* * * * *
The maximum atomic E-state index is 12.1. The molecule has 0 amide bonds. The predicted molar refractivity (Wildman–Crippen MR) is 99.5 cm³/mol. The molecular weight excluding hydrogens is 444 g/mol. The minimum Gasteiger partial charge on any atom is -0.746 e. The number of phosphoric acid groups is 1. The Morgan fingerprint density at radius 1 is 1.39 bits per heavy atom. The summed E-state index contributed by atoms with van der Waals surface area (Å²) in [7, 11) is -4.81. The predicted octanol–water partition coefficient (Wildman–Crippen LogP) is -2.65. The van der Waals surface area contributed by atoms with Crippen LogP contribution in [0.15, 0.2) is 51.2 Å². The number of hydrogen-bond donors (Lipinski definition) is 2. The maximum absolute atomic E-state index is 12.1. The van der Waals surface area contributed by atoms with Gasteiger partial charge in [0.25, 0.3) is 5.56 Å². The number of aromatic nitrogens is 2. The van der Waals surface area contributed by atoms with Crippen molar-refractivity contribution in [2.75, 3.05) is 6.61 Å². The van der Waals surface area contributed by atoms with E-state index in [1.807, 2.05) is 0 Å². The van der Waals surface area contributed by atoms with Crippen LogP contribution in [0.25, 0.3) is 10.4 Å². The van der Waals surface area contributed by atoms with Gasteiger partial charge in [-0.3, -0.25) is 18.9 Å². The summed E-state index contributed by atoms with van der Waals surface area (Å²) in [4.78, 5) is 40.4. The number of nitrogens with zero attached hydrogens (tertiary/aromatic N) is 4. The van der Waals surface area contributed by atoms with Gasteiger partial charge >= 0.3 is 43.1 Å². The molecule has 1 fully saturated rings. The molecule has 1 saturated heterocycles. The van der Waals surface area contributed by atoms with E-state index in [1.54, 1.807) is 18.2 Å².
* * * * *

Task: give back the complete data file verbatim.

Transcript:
The maximum atomic E-state index is 12.1. The molecule has 0 amide bonds. The predicted molar refractivity (Wildman–Crippen MR) is 99.5 cm³/mol. The molecular weight excluding hydrogens is 444 g/mol. The minimum Gasteiger partial charge on any atom is -0.746 e. The number of phosphoric acid groups is 1. The Morgan fingerprint density at radius 1 is 1.39 bits per heavy atom. The summed E-state index contributed by atoms with van der Waals surface area (Å²) in [7, 11) is -4.81. The predicted octanol–water partition coefficient (Wildman–Crippen LogP) is -2.65. The van der Waals surface area contributed by atoms with Crippen LogP contribution in [0.15, 0.2) is 51.2 Å². The number of hydrogen-bond donors (Lipinski definition) is 2. The maximum absolute atomic E-state index is 12.1. The van der Waals surface area contributed by atoms with Gasteiger partial charge in [0.25, 0.3) is 5.56 Å². The number of aromatic nitrogens is 2. The van der Waals surface area contributed by atoms with Crippen molar-refractivity contribution in [2.75, 3.05) is 6.61 Å². The van der Waals surface area contributed by atoms with E-state index in [1.807, 2.05) is 0 Å². The van der Waals surface area contributed by atoms with Crippen LogP contribution in [0.25, 0.3) is 10.4 Å². The van der Waals surface area contributed by atoms with Gasteiger partial charge in [-0.3, -0.25) is 18.9 Å². The summed E-state index contributed by atoms with van der Waals surface area (Å²) in [4.78, 5) is 40.4. The number of nitrogens with zero attached hydrogens (tertiary/aromatic N) is 4. The van der Waals surface area contributed by atoms with Gasteiger partial charge >= 0.3 is 43.1 Å². The molecule has 1 fully saturated rings. The molecule has 1 saturated heterocycles. The van der Waals surface area contributed by atoms with E-state index in [1.54, 1.807) is 18.2 Å².